The Celtics signed 24-year-old center Neemias Queta to a two-way contract, rounding out the three deals that allow J.D. Davison, Jay Scrubb and Queta to play between the G-League in Maine and the pros. Two way contracts pay $559,782, half of the rookie minimum, and can only be offered to players within the first four seasons of their careers.
Queta arrives as a native of Portugal into his third NBA season after the Kings drafted him No. 39 overall out of Utah State in 2021. He’s only played in 20 professional games so far, spending most of his time in the G-League with the Stockton Kings where he emerged as an efficient finisher, solid rebounder and shot-blocker averaging 16.8 points, 8.7 rebounds, 2.4 assists and 1.9 blocks per game while hitting 70.6% of his two-pointers. The Kings waived Queta after signing him to a two-year, $4.2 million with only $250,000 guaranteed in August. JaVale McGee became available after Dallas waived-and-stretched him, clearing him to join the Kings and replace Queta.
His arrival in Boston comes with some intrigue given the numerous two-way opportunities available across the league since the addition of the third slot for this season. The Celtics used their two-way players sparingly since the creation of the contract, whether Tacko Fall, Tremont Waters, Brodric Thomas, Matt Ryan, Mfiondu Kabenegele or Davison in recent seasons. Those players can participate in up to 50 NBA games and can collectively fill 90 active roster appearances over the course of the NBA season now without the cap hit a standard contract would inflict. That’s not easy to pull off, but teams like the Heat do so effectively in ways that would benefit Boston.
Kristaps Porziņģis, Al Horford and Robert Williams III will inevitably fill most of the Celtics’ front court minutes alongside their many forwards this year, leaving Queta in Maine. Luke Kornet also proved able to eat regular season minutes in most matchups last season. Injuries, rest nights, still allowed for Boston’s big men under new NBA rules and the likely loss of Blake Griffin left the need for a fifth depth big man to potentially steal a few minutes during the regular season. Adding a developing seven-footer in that role nudges the Celtics closer to the draft-and-development path at the bottom of the roster that started with drafting Jordan Walsh in June.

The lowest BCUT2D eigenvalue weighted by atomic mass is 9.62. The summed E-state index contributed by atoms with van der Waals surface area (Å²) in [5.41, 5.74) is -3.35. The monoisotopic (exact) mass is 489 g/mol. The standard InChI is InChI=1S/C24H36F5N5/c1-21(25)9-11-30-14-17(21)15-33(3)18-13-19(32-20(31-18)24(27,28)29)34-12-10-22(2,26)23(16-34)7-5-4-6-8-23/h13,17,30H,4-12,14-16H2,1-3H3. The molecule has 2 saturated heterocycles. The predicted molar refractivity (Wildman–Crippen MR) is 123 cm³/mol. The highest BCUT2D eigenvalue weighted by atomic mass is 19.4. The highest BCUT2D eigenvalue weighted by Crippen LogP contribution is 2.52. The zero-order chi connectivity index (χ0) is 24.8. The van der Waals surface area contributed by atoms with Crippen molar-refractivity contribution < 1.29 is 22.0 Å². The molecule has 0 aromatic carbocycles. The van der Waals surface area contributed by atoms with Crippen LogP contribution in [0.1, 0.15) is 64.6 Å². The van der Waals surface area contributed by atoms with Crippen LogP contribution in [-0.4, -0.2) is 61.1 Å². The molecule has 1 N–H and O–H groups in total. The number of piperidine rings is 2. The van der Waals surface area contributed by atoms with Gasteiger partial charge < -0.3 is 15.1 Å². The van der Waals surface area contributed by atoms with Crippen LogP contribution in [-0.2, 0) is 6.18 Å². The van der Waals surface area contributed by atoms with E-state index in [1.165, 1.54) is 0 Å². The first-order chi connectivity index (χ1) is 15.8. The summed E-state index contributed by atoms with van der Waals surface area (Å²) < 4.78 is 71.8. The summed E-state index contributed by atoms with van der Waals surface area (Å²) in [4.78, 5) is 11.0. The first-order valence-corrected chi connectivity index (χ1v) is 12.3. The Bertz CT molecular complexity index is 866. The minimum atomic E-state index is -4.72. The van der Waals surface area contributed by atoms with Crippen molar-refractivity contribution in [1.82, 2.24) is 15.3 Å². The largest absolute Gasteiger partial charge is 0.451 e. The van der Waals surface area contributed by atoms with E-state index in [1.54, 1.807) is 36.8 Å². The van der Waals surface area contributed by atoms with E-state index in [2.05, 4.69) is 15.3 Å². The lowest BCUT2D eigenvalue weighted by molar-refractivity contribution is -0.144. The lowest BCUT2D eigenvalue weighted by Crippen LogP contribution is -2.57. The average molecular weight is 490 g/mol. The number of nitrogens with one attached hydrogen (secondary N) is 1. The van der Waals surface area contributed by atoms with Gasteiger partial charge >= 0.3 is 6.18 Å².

Queta needs more development to make an impact on the pro Celtics this year. His flashes of vision while facing-up likely intrigued Boston, Queta participating in Summer League in July and posting 35 points, 33 rebounds, eight assists, two steals and six blocks in four games while shooting 53.8%. He fared better overall in the previous summer with 12.6 PPG on 60.3% shooting. Queta doesn’t shoot and struggles with free throws, but improved to 80.3% at the line on 66 attempts last regular season. His position gives him a better chance than Davison and Scrubb of getting called up on any given night. Kornet enters training camp on a non-guaranteed contract.
Born in Lisbon to Bissau-Guinean parents, Queta became the first NBA player from Portugal after picking up the sport at 10 then developing with F.C. Barreirense and Benfica before committing to Utah State as his only college offer. He twice set the program blocks record, and finished his junior year as a finalist for the national defensive player of the year award. Likely to drop in Boston, he played some defense up to the touch, but at 7-0, 250 pounds he’s best utilized defending around the rim. His arrival will likely relegate Taylor Funk and DJ Steward to the G-League roster.
Boston sits at 19 out of the maximum of 21 players on the offseason roster. The Celtics’ 15th standard contract remains open and can into the regular season.